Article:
Sunday, 14 October 2018

Berberine Improves Diabetic Encephalopathy Through the SIRT1/ER Stress Pathway in db/db Mice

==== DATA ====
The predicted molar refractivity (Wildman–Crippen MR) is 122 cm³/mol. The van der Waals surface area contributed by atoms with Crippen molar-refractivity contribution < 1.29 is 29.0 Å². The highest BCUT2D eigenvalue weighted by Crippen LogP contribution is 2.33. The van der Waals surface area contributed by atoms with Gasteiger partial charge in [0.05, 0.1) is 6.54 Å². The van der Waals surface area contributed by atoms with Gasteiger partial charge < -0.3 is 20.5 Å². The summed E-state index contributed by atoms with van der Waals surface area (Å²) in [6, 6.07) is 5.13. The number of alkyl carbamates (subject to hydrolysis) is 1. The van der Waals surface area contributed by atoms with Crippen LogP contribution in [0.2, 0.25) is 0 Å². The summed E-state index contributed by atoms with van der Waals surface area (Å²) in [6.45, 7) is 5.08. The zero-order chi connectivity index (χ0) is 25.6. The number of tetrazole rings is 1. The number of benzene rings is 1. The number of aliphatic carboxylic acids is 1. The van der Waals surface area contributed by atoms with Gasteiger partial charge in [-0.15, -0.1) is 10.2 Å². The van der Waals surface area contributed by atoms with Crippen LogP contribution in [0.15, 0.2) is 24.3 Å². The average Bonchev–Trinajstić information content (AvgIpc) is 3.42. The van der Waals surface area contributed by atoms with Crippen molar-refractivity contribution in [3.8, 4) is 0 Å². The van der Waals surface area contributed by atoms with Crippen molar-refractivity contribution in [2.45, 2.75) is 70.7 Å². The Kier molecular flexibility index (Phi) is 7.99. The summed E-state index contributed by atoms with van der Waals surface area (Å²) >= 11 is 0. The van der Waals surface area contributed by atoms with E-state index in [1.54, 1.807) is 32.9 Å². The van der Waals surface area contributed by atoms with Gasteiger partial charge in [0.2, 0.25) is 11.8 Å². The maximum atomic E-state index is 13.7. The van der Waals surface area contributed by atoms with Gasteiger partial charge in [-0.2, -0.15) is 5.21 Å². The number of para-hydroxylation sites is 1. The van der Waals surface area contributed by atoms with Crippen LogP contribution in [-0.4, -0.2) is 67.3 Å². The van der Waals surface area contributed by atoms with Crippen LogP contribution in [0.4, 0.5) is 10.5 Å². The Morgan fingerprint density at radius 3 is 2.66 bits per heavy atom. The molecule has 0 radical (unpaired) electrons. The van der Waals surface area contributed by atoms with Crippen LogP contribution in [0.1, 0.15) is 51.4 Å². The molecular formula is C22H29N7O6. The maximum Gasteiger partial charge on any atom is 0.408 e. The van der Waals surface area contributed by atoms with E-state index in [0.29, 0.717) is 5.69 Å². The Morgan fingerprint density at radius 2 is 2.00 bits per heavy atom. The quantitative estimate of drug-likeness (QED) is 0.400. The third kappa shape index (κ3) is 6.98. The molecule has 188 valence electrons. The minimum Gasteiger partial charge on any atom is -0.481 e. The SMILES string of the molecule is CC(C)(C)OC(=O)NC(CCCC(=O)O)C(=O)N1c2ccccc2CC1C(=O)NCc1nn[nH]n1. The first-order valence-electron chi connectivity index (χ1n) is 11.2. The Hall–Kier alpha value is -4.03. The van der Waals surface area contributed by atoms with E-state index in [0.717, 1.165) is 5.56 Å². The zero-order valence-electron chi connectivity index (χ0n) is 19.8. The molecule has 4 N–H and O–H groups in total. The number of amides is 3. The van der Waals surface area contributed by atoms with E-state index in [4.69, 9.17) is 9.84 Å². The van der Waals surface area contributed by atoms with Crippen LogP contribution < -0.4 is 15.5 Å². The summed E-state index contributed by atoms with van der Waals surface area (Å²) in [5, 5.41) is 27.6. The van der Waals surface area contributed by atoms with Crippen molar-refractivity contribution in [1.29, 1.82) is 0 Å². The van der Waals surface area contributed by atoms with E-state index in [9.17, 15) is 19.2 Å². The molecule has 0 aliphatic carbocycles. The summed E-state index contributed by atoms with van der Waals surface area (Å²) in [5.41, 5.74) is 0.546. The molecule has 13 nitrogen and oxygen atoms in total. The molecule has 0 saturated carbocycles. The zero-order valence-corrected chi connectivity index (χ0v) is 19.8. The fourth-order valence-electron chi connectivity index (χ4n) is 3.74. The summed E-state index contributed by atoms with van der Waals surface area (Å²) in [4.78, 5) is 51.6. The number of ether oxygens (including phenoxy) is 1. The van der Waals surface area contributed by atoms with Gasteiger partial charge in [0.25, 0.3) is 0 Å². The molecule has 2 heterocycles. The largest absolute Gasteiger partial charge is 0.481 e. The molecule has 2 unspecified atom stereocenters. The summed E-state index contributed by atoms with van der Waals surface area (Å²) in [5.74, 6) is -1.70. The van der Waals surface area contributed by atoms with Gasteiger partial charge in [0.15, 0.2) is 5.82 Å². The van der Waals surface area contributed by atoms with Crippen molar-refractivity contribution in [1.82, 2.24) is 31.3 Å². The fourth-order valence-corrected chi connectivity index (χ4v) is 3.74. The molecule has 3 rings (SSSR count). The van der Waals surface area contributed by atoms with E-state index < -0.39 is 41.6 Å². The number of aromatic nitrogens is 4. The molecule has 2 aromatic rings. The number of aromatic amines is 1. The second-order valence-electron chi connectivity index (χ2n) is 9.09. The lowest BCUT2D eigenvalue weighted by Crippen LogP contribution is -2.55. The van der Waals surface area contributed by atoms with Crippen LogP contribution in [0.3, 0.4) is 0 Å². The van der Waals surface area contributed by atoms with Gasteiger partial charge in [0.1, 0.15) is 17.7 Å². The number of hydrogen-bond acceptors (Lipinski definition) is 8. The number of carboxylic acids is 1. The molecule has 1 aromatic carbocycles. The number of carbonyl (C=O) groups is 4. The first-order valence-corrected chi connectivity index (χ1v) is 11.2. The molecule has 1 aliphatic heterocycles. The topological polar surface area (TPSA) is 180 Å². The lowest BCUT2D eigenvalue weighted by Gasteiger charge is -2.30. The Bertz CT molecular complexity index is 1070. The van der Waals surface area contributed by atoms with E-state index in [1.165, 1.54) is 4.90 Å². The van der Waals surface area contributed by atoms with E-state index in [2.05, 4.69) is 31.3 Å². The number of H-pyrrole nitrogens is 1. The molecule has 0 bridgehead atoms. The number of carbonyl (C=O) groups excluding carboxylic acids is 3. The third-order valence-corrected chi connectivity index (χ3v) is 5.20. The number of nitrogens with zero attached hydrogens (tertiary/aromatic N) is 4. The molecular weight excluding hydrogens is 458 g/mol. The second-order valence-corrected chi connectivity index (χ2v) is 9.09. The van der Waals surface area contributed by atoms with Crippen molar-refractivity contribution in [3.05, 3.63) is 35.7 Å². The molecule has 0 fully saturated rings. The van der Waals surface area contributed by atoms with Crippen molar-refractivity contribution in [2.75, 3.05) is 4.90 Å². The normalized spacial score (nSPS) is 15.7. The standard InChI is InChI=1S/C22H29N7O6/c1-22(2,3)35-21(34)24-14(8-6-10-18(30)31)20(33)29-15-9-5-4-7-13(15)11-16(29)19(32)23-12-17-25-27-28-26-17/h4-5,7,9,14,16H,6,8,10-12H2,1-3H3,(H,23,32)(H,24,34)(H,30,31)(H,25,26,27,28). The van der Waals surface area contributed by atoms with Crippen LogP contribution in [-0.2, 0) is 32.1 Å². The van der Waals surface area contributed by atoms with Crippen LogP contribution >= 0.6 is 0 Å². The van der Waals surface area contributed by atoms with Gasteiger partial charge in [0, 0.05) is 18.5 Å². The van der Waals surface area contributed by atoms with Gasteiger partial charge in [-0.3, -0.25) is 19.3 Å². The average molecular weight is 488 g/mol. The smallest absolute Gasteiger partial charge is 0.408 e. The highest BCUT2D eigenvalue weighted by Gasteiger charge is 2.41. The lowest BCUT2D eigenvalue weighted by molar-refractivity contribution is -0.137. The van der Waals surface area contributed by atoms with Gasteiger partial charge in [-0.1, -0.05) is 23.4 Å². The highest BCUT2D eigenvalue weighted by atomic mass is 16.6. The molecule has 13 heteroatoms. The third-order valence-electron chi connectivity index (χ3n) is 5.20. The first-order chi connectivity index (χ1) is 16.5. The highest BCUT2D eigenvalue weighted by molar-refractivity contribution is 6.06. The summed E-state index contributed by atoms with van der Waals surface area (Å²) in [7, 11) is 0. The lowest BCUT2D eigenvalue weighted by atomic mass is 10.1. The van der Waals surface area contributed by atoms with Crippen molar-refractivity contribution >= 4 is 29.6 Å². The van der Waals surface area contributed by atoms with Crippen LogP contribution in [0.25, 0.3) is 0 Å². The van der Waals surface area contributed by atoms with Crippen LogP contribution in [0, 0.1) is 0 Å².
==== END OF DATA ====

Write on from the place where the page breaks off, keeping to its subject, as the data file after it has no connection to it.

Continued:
Rejuvenation ResearchVol. 21, No. 3 Original ArticlesFree Access Hong-Ying Li, Xin-Chen Wang, Yu-Min Xu, Na-Chuan Luo, Si Luo, Xu-Yi Hao, Shu-Yi Cheng, Jian-Song Fang, Qi Wang, Shi-Jie Zhang, and Yun-Bo Chen Published Online:1 Jun 2018 Abstract The association between diabetes and dementia has been well demonstrated by epidemiologic studies. Berberine (BBR) has been reported to ameliorate diabetes and diabetic encephalopathy (DE). However, the mechanism is still unknown. In this study, we employ a diabetic model, db/db mice, to explore whether BBR could protect DE through the SIRT1/endoplasmic reticulum (ER) stress pathway. Behavioral results (Morris water maze, Y-maze spontaneous alternation test, and fear conditioning test) showed that oral administration of BBR (50 mg/kg) improved the learning and memory ability. Furthermore, BBR promoted lipid metabolism and decreased fasting glucose in db/db mice. Moreover, western blot analysis revealed that BBR increased the synapse- and nerve-related protein expression (PSD95, SYN, and NGF) and decreased the protein expression of inflammatory factors (TNF-α and NF-κB) in the hippocampus of db/db mice. BBR also increased the protein expression of SIRT1 and downregulated ER stress-associated proteins (PERK, IRE-1α, eIF-2α, PDI, and CHOP) in the hippocampus of db/db mice. Taken together, the present results suggest that the SIRT1/ER stress pathway might be a crucial mechanism in the neuroprotective effect of BBR against DE. Introduction Diabetic encephalopathy (DE), a diabetic complication, is closely related with the degeneration and dysfunction of the central nervous system.1,2 A growing body of evidences identified that both T1DM and T2DM patients exhibit a variety of neuropathological and neurobehavioral changes, including brain infarcts, cerebral white matter hyperintensities, poorer visuospatial construction, planning, visual memory, and speed.3–5 Cerebrovascular changes,1 oxidative stress,6 inflammation, neuronal loss, neurotrophic impairment,7 increased advanced glycation end products,8 and impairments in cerebral insulin signaling systems9 are thought to be the reasons for DE. Notably, diabetes-induced changes observed in the aging brain are associated with accelerated brain aging10 and are the main risk factors for neurodegenerative disorders, such as Alzheimer's disease.10 Berberine (BBR, structure shown in figure 1), an isoquinoline alkaloid, is derived from the Berberidacea plant family, which has a long history in Chinese and Indian medicines.11 Numerous studies have demonstrated its multiple pharmacological actions, including anti-inflammatory,12 antiproliferative,13 and antihypertensive actions.14 Moreover, the effects of BBR on insulin sensitivity and glucose tolerance have shown advantages in metabolic disorders such as hyperglycemia and hyperlipidemia.15–18 Furthermore, some studies have identified that BBR has potent neuroprotective effects against diabetic neuropathy.19,20 However, further mechanisms still need to be investigated. FIG. 1.  FIG. 1.  The chemical structure of BBR. BBR, berberine. Endoplasmic reticulum (ER) is a eukaryotic organelle involved in protein synthesis, folding and trafficking, calcium homoeostasis, and lipid and steroid synthesis. Perturbations of ER homoeostasis because of certain stress stimuli such as ischemia, nutrient deprivation, oxidative stress, and ER Ca2+ depletion lead to accumulation of unfolded or misfolded proteins within the lumen of ER, a condition known as ER stress.21 Errors in protein folding in the lumen of the ER can lead to accumulation of ER stress that has been traditionally viewed as an adaptive mechanism, also known as the unfolded protein response (UPR).22 ER stress can be induced by diabetes. Previous studies have shown that cell death mediated by CHOP-dependent ER stress is a mechanism underlying the pathological changes in hippocampal synapses and cognitive impairment associated with hyperglycemia.23 Interestingly, Wang et al. found that diabetes-induced neuronal ER stress plays a critical role in DE development.24 In addition, the antidiabetic drug, BBR, has been found to ameliorate ER stress.25,26 We assume that the protective effect of BBR on DE might be through inhibiting ER stress. The db/db mouse is a useful model of type 2 diabetes (T2D) that results in excessive food consumption, precocious and progressive increase in body weight, hyperglycemia, and hyperinsulinemia.27 The db/db mice exhibit pathological characteristics that mimic dementia.28 In this study, db/db mice were employed to study the effect of BBR on DE. The mechanism that BBR improved DE might be related to activating SIRT1 and inhibiting ER stress. Materials and Methods Animal protocols The db/db mice (7 weeks, female) and age-matched wild-type C57BL/6J-db/m mice (7 weeks, female) were purchased from Nanjing Biomedical Research Institute of Nanjing University, Nanjing, China. The mice were randomly divided into four groups (eight mice per group): control group (db/m, 0.9% saline), normal intervention group (db/m + BBR), diabetic group (db/db), and BBR-treated group (db/db + BBR). All mice were kept in a specific pathogen-free animal room under controlled temperature (24°C ± 1°C) and humidity (55%–70%). The animals were allowed to acclimatize to the environment where a 12-hour light–12-hour dark cycle was maintained with fresh water ad libitum and standard pellet chow for 2 months. BBR (50 mg/kg, 98% purity; Sigma-Aldich, St. Louis, MO) administration started at 16 weeks of age and lasted for 10 weeks. The doses of BBR were chosen according to previous studies.29,30 Because of this dose, the administration mode is more close to the clinical practice than veno-injection or intraperitoneal administration.17,31,32 Furthermore, chronic treatment with BBR holds a promising effect for neuronal injury in diabetes, which is well in accordance with earlier studies.33 Body weights were determined weekly. All experiments were conducted in accordance with the Guiding Principles for the Care and Use of Laboratory Animals as adopted and promulgated by the United States National Institutes of Health. Morris water maze test After 10 weeks of drug treatment, spatial memory was detected by the Morris water maze test.28 The water maze consists of a white circular pool with a diameter of 100 cm and filled with opaque water (22°C ± 1°C). The pool was divided into four equally spaced quadrants. The acquisition consisted of 4 days (four trials per day) with the platform submerged. During this phase, the platform was located in quadrant IV. The time limit was 60 s/trial with an interval of 30 minutes. If the animal did not find the platform, it was placed on it for 10 seconds. The retention phase started a day after the acquisition phase was completed, the platform was removed from the pool and the mice were permitted to swim freely for 60 seconds to search for the platform. The time spent in the target quadrant was taken to indicate the level of memory retention that had taken place after learning. During each trial, the distance taken to find the hidden platform (path length in cm) and percent time spent in each quadrant of the pool during probe trials of the mouse were recorded using a video-tracking system (EthoVision 2.0; Noldus Information Technology, Leesburg, VA). Y-maze spontaneous alternation test Each mouse was placed at the end of one arm facing the center and allowed to explore the maze freely for 5 minutes without training, reward or punishment, while the experimenter remained out of sight. Entries into each arm were scored and alternation behavior was defined as a complete cycle of consecutive entrances into each of the three arms without repetition. The percentage of spontaneous alternation was defined as the number of actual alternations divided by the possible alternations [(# alternations)/(total arm entries −2) × 100]. Conditioned fear test Fear conditioning test was performed as described previously.34 Briefly, a mouse was placed in a plexiglas training chamber whose floor had a stainless grid for shock delivery. On the training day, mice were placed in the test chamber and allowed to explore for 2 minutes. The conditioned stimulus (CS) was presented for 30 seconds (a white noise 80 dB sound) and followed immediately by a mild foot shock (2 seconds, 0.7 mA) that served as the unconditioned stimulus (US). After 2 minutes, the mice received a second CS-US pairing. The freeze frame monitor system was used to control the timing of CS and US presentations. Freezing behavior was measured through the computer program. Each training chamber was cleaned with 95% ethyl alcohol before placement of a mouse. Twenty-four hours after training, the mouse was placed again in the training chamber for 3 minutes without foot shock. Each animal's freezing behavior was scored during the 3-minute observation period. Freezing scores are expressed as the percentage of total observations during the 3-minute test. Oral glucose tolerance test and insulin tolerance test The mice were fasted overnight and then 1 g/kg glucose solution was orally administered for the oral glucose tolerance test (OGTT). Glucose levels in tail blood were determined at 0, 15, 30, 60, 90, and 120 minutes after oral administration. Blood glucose levels were determined using the ACCU-CHEK Advantage glucose analyzer (Roche Diagnostics, Basel, Switzerland). Insulin tolerance test (ITT) was performed on a different day. Humulin R (0.75 U/kg) (Eli Lilly and Co., IN) in saline was administered through injection into the peritoneal cavity. Blood samples were obtained by the tail clip method at various time points (0, 30, 60, 90, and 120 minutes). Fasting–refeeding protocol Mice were fasted for 24 hours and then refed through gavage with 300 mL (0.33 kcal) of an Ensure (Abbott Laboratories) solution containing 1.1 kcal/mL, with 20% calories from fat, 13% from carbohydrates, and 18% from proteins.35 Blood samples were collected after fasting and 1 and 2 hours after refeeding to measure insulin. Serum biomarker analysis After a 10-week administration of BBR, all mice were sacrificed by cervical dislocation. Serum was collected from the whole blood by centrifugation (12,000 rpm, 4°C, for 15 minutes). Serum insulin levels were determined by enzyme-linked immunosorbent assay (ELISA; CUSABIO, Wuhan, China). The levels of serum triglyceride (TG), total cholesterol (TC), low-density lipoprotein cholesterol (LDL-C), and high-density lipoprotein cholesterol (HDL-C) were measured by commercial kits (Nanjing Jiancheng Institute of Biotechnology, Nanjing, China). Western blot analysis Hippocampus tissue samples from each group were homogenized with lysis buffer plus 1 mM PMSF and protease inhibitor cocktail. Protein concentrations were determined using a BCA protein assay kit. Equal amounts of total protein extract (20 μg per well) from each sample were separated by sodium dodecyl sulfate–polyacrylamide gel electrophoresis (SDS-PAGE) and transferred to PVDF membranes. The membranes were immersed in TBST with 3% BSA for 1.5 hours. Then, the membranes were incubated overnight at 4°C with one of the following specific primary antibodies (1:1000): anti-PERK, anti-p-PERK, anti-eIF-2α, p-eIF-2α, anti-IRE1α, anti-p-IRE1α, anti-CHOP, anti-PDI, anti-SIRT1, anti-NGF, anti-PSD95, anti-SYN, anti-TNF-α, anti-NF-κB, and anti-β-actin. The membranes were followed by incubation with horseradish peroxidase conjugated anti-rabbit antibody or anti-mouse antibody at room temperature in 2 hours. A superenhanced chemiluminescence reagent (ECL; Applygen Technologies Inc., Beijing, China) was added to the membrane for visualizing the target bands. Intensity of the bands was analyzed with ImageJ software, and the results were presented as a ratio between the intensity of target proteins. All these antibodies were purchased from Cell Signaling Technology, Inc. (Boston, MA). Statistical analyses Experimental values are given as mean ± SEM. All statistical analyses were performed with SPSS 19.0 statistical software (IBM, Endicott, NY). Two-way analysis of variance (ANOVA) was applied to analyze differences in data for the biochemical parameters among the different groups, followed by Dunnett's significant post hoc test for pair-wise multiple comparisons. The level of statistical significance for all tests was p < 0.05. Results BBR improves cognitive impairment in db/db mice In the Morris water maze test, the time to find the hidden platform declined progressively during the five training days (Fig. 2A, B). Compared with the db/m group, the period of time to find the hidden platform remarkably increased in the db/db group. However, the escape latency of the BBR-treated group was significantly shortened than the db/db group (Fig. 2A). The typical swimming traces on the first day and fifth day are shown; the db/db group showed a chaotic and longer swimming path, which improved by BBR treatment (Fig. 2B). The number of platform crossings and the time spent in target quadrant were significantly increased when compared with db/db mice (Fig. 2C, D). The swimming speed of the db/db group significantly decreased compared with the db/m group, but no obvious difference was observed between the db/db group and BBR-treated group (Fig. 2E). In the Y-maze spontaneous alternation test, the db/db group showed less willingness to explore new environments, which was reversed by BBR (Fig. 3A). In the fear conditioning test, the db/db group presented less freezing time than the db/m group (p < 0.05, Fig. 3B). This change was ameliorated after treatment with BBR. These results demonstrated that treatment with BBR remarkably reversed the cognitive deficits in db/db mice. FIG. 2.  FIG. 2.  BBR ameliorates diabetes-induced cognitive dysfunction shown by the Morris water maze test in db/db mice. (A) Escape latency of five consecutive days of the test. (B) The swimming paths of respective groups on the first and fifth day. (C) Crossing times of the target platform in the probe trial. (D) Time spent in the target quadrant in the probe trial. (E) The swimming speed in the probe trial. Data represent mean ± SEM (n = 8 per group). #p < 0.05, ##p < 0.01, ###p < 0.001 versus db/m; *p < 0.05 versus db/db. SEM, standard error of the mean. FIG. 3.  FIG. 3.  BBR ameliorates diabetes-induced cognitive dysfunction shown by the Y-maze spontaneous alternation test and fear conditioning test. (A) Y-maze spontaneous alternation test. (B) Fear conditioning test. Data represent mean ± SEM (n = 8 per group). #p < 0.05, ##p < 0.01 versus db/m; **p < 0.01 versus db/db. BBR promotes lipid metabolism in db/db mice In this study, BBR was given to mice once daily from 16 weeks of age and lasted for 10 weeks. The weekly body weights from each group were recorded. As shown in Figure 4A, a large increase of body weight was observed in the db/db group when compared with the db/m group. However, a 10-week administration of BBR lowered the body weight in db/db mice. BBR did not affect the body weight of the db/m group. Based on this observation, we further detected the levels of TG, TC, HDL-C, and LDL-C in the serum. As seen in Figure 4B–E, BBR decreased TG, TC, and LDL-C and increased HDL-C in db/db mice. These results indicated that BBR could attenuate metabolic disorder in db/db mice. FIG. 4.  FIG. 4.  BBR promotes lipid metabolism in db/db mice. Effect of BBR on serum lipids in db/db mice. (A) Weekly body weight. (B) TC. (C) TG. (D) HDL-C. (E) LDL-C. Data represent mean ± SEM (n = 8 per group). #p < 0.05, ##p < 0.01, ###p < 0.001 versus db/m; *p < 0.05, **p < 0.01 versus db/db. HDL-C, high-density lipoprotein cholesterol; LDL-C, low-density lipoprotein cholesterol; TC, total cholesterol; TG, triglyceride. BBR decreases fasting glucose in db/db mice An OGTT was performed to dynamically assess glucose homeostasis. The BBR-treated db/m group exhibited a similar glucose excursion to the db/m group. However, db/db mice showed glucose intolerance as evident from the significantly higher glucose excursion and area under the curve during the OGTT. After a 10-week administration of BBR, however, db/db mice were slightly less glucose intolerant (Fig. 5A). We also performed an ITT. The BBR-treated db/m group still showed similar glucose excursion to the db/m group. db/db mice and BBR-treated db/db mice showed no significant difference in the ITT; however, fasting glucose was decreased by BBR treatment (Fig. 5B). This was also reflected in the fasting insulin levels (Fig. 5C) that were significantly better in the BBR-treated group compared with the db/db group. Taken together, these findings suggested that BBR treatment can decrease blood glucose, which is not achieved by increasing insulin sensitivity. FIG. 5.  FIG. 5.  BBR decreases fasting glucose in db/db mice. (A) OGTT. (B) ITT. (C) Serum insulin level. Data represent mean ± SEM (n = 8 per group). #p < 0.05, ###p < 0.001 versus db/m; *p < 0.05, **p < 0.01, ***p < 0.001 versus db/db. ITT, insulin tolerance test; OGTT, oral glucose tolerance test. BBR protects synapse and neuroinflammation in the hippocampus of db/db mice As shown in Figure 6, the protein expression of neurotrophic factors, including PSD95, SYN, and NGF, sharply decreased in db/db mice, while after the treatment with BBR, these proteins regain the normal level. Furthermore, we also detected inflammatory cytokines in the hippocampus (Fig. 7). BBR significantly decreased the expression of TNF-α and NF-κB in db/db mice. FIG. 6.  FIG. 6.  BBR protects synapse and nerve in the hippocampus of db/db mice. Western blot analysis of protein expression in the hippocampus of db/db mice. (A) PSD95. (B) SYN. (C) NGF. Data represent mean ± SEM (n = 8 per group). #p < 0.05, ##p < 0.01 versus db/m; **p < 0.01, ***p < 0.001 versus db/db. FIG. 7.  FIG. 7.  BBR anti-inflammatory effect in the hippocampus of db/db mice. Western blot analysis of protein expression in the hippocampus of db/db mice. (A) NF-κB. (B) TNF-α. Data represent mean ± SEM (n = 8 per group). #p < 0.05, ##p < 0.01 versus db/m; *p < 0.05 versus db/db. BBR activates SIRT1 and attenuates ER stress in the hippocampus of db/db mice As shown in Figure 8, the protein expression of SIRT1 decreased in the db/db group compared with the db/m group, but increased in the BBR-treated group. Next, we measured the protein levels of the two ER stress transducers, PERK and IRE-1α. There was an increase in active forms of the effectors of UPR (p-PERK, p-IRE-1α) in the db/db group compared with the db/m group, while they decreased after the administration of BBR. To further evaluate the consequences of ER stress, we next measured the protein expression of eIF-1α, CHOP, and PDI. Both p-eIF-1α and CHOP in the db/db group are upregulated compared with the db/m group, while downregulated after the intervention of BBR. The expression of PDI sharply decreased in the db/db group, but increased under the effect of BBR. These results indicated that the effect of BBR on protecting DE might be related to the SIRT1/ER stress pathway. FIG. 8.  FIG. 8.  BBR activates SIRT1 and attenuates ER stress in the hippocampus of db/db mice. Western blot analysis of protein expression in the hippocampus of db/db mice. (A) SIRT1. (B) p-PERK/PERK. (C) p-IRE1α/IRE1α. (D) p-eIF2α/eIF2α. (E) CHOP. (F) PDI. Data represent mean ± SEM (n = 8 per group). #p < 0.05, ##p < 0.01 versus db/m; *p < 0.05, **p < 0.01 versus db/db. ER, endoplasmic reticulum. Discussion In this study, we demonstrated that administration of BBR improved diabetes-associated cognitive decline in db/db mice. A 10-week administration of BBR protected learning and memory, promoted lipid metabolism, and decreased blood glucose in db/db mice. For mechanism study, BBR increased the synapse and nerve-related protein expression and decreased the protein expression of inflammatory factors in the hippocampus of db/db mice. In addition, BBR activated SIRT1 and attenuated ER stress, which might be key mechanisms of the neuroprotective effect of BBR. DE is a series of neurochemical, neurophysiological, and structural abnormalities.36,37 Prolonged exposure to high plasma glucose leads to neuropathological complications not only in the peripheral nervous system but also in the central nervous systems. Diabetic patients display reduced psychomotor efficiency, cognitive flexibility, and rapid information processing.38 Furthermore, they seem to double the probability of developing Alzheimer's disease and other forms of dementia.39 Recently, BBR has been reported to have a neuroprotective effect in diabetes-induced cognitive impairment.49 In our present study, we employed a diabetic model, db/db mice, to study the mechanism of the neuroprotective effect of BBR. Behavioral results (Morris water maze test, Y-maze spontaneous alternation test, and fear conditioning test) showed that BBR (50 mg/kg) significantly improved the learning and memory deficits in db/db mice, which was in accord with previous studies.41 T2D is a complex metabolic disorder that is characterized by glucotoxicity and lipotoxicity and a pathognomonic defect in T2D is insulin resistance (IR).5 Altered lipid homeostasis can give rise to lipotoxicity, a key feature of the metabolic syndrome and T2D.5 In this study, the metabolic impairment was observed in db/db mice. BBR reversed these changes by decreasing susceptibility to T2D/IR. This effect of BBR on diabetes is consistent with previous studies. Central nervous system inflammation is considered a primary driver of brain IR in dementia. T2DM has been considered as an inflammatory disease.42 This increased level of inflammation has been attributed to the effects of poorly controlled hyperglycemia that triggers NF-κB activation and the release of proinflammatory cytokines.43 Recent studies indicate that inflammation and neuronal cell death are implicated in diabetes-associated learning and memory deficits.24,44 The involvement of neuronal apoptosis in DE has been demonstrated in diabetic animal models, and evidence of classical apoptosis is associated with decreased neuronal densities and learning and cognitive deficits.45 Attenuation of apoptosis of neurons in the hippocampus and cerebral cortex ameliorates the cognition deficits of diabetic rats.45 In this study, we found that NF-κB and TNF-α were significantly increased in the hippocampus of db/db mice, and NGF, SYN, and PSD95 were significantly downregulated. BBR alleviated these changes, which might be related to its effect on IR. SIRT1 plays a key role in governing cellular stress management. It regulates inflammation, stress resistance, and DNA damage repair by deacetylating intracellular signaling molecules and chromatin histones.46,47 Several studies have reported that BBR exerts protective effects through SIRT1 signaling under various stressful conditions.48,49 Gomes et al. reveal that SIRT1-mediated stimulation of mitochondrial biogenesis is involved in the prevention of BBR on diet-induced IR.50 These observations provide evidence that SIRT1 plays a pivotal role of BBR on DE in db/db mice. In addition, some studies indicate that SIRT1 participates in the ER stress response related to inadequate nutrient uptake and its activation protects cardiomyocytes from ER stress-induced cell death.51 Activation of SIRT1 protects cardiac cells from ER stress through deacetylation of eukaryotic initiation factor 2 (eIF-2α).52 Accumulating evidences reveal that the anti-inflammatory effect of BBR may be related to its ability of modulating ER stress-related pathways.26 We next explored the effect of BBR on ER stress-associated proteins. In addition, we found that BBR could decrease ER stress in the hippocampus of db/db mice. These findings indicated that SIRT1/ER stress signaling might play an important role in the neuroprotective effect of BBR. Conclusion In summary, we found that the natural product, BBR, may ameliorate DE by decreasing fasting glucose, activating SIRT1, and inhibiting ER stress. However, further evidences are still needed to confirm this phenomenon. These data could be useful for explaining the underlying mechanism of BBR on DE. Acknowledgment This work was supported by the National Natural Science Foundation of China (No.81674040), Open Tending Project for Construction of High-level University, Guangzhou University of Chinese Medicine (2016). Author Contributions S.-J.Z. designed the study. H.-Y.L., X.-C.W., Y.-M.X., N.-C.L., S.L., X.-Y.H., S.-Y.C., J.-S.F., and Q.W. conducted the experiment. S.-J.Z. and H.-Y.L. contributed to initial data analysis and interpretation and drafted the initial manuscript. S.-J.Z. and Y.-B.C. supervised all aspects of the study, critically reviewed and revised the manuscript, and approved the final manuscript as submitted. Author Disclosure Statement No competing financial interests exist.